‘Bunch of boys’ all set for India’s debut at Over-50 Cricket World Cup

Pushing boundaries: The 16-member squad that will represent India at the Over-50s World Cup poses for a picture before their departure.

Pushing boundaries: The 16-member squad that will represent India at the Over-50s World Cup poses for a picture before their departure.  

Professionals from all walks of life to play in South Africa from March 11 to 24; while funding trip on their own, team hopes for support from BCCI in future

At a time when professionals plan for life after retirement, a bunch of cricket-crazy Indians have been training hard for the past few weeks to take their passion to the next level. The players are set to represent India in the second edition of the Over-50 Cricket World Cup, to be played in South Africa from March 11 to 24.

Famous names

While some famous names from yesteryear like Carl Hooper (former West Indies captain) and Eddo Brandes (former Zimbabwe World Cup player) are set to represent their teams in the 12-team event, India is set to make a debut in the cricket tournament with players above the age of 50. Team India is placed in Pool B with countries like Pakistan, England and South Africa.

“At this age, we need more players who can chip in with all three departments of the game, so we have tried to include as many all-rounders as possible,” Shailendra Singh, the captain of the 16-member squad, told The Hindu before departing for the tournament.

Mr. Singh, a corporate executive and a regular at the historic Bombay Gymkhana in his whites over the weekend, hopes to draw inspiration from India’s maiden World Cup triumph in 1983. “The tactic (of having more all-rounders) is similar to that of Kapil Dev’s plan in 1983, which had six to seven all-rounders,” said Mr. Singh.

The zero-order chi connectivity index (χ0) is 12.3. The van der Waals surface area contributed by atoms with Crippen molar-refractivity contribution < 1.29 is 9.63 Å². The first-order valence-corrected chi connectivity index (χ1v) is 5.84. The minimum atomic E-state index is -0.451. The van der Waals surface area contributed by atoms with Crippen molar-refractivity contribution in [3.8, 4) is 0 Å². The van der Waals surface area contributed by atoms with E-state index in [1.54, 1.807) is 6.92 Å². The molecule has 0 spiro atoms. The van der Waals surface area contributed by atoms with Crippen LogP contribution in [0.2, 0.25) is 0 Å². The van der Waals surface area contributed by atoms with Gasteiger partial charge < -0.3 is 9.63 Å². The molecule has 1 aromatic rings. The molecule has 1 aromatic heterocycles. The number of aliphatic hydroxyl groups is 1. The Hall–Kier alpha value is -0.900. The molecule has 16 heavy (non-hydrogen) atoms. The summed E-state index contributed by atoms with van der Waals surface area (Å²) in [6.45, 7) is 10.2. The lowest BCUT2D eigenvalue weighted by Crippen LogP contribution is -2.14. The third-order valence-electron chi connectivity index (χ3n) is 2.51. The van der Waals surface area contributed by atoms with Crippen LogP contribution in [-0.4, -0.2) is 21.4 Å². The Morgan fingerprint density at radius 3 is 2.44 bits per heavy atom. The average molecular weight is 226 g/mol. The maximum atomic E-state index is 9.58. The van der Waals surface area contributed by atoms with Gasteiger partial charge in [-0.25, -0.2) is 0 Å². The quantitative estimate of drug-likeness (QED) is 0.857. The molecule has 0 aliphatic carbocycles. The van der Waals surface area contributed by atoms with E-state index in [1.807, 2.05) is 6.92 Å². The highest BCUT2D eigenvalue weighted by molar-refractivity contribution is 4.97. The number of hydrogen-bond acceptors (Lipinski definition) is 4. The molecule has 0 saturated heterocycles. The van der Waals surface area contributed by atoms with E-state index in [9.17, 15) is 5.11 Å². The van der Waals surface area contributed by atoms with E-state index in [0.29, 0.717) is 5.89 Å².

Mr. Singh is the founder of Percept Ltd., one of India’s first professional talent management company. The squad includes former assistant commissioner of police Iqbal Khan and Mayank Khandwala, who has served as the Mumbai Cricket Association treasurer.

Mr. Singh said his “bunch of boys” are funding the trip on their own with a plan to compete with the best in the tournament. He hoped that the Board of Control for Cricket in India (BCCI), the game’s governing body in the country, will offer support for veterans’ cricket in future. The support is critical for veterans’ cricket to gain momentum, he said.

“The idea is to play well and create an impact on people to draw them towards this form of cricket. A lot of veteran cricketers have given up playing after retirement and are busy with commentary. Such tournaments offer an opportunity for them to be engaged on the field again and emphasise the fact that age is just a number,” Mr. Singh said.

No stopping

“A sportsman should not stop at the age of 50. This format is like women’s cricket and will take time to pick up. It will expand the game to Indians so that more people our age will be inspired to play sport.”

If Mr. Singh’s men can be half as effective against England in its tournament opener on March 11 as Kapil’s batch of 1983, the veterans’ game could find its feet in a cricket-crazy nation.

Why you should pay for quality journalism - Click to know more

Recommended for you
This article is closed for comments.
Please Email the Editor

Printable version | Apr 8, 2020 8:50:44 AM |

Next Story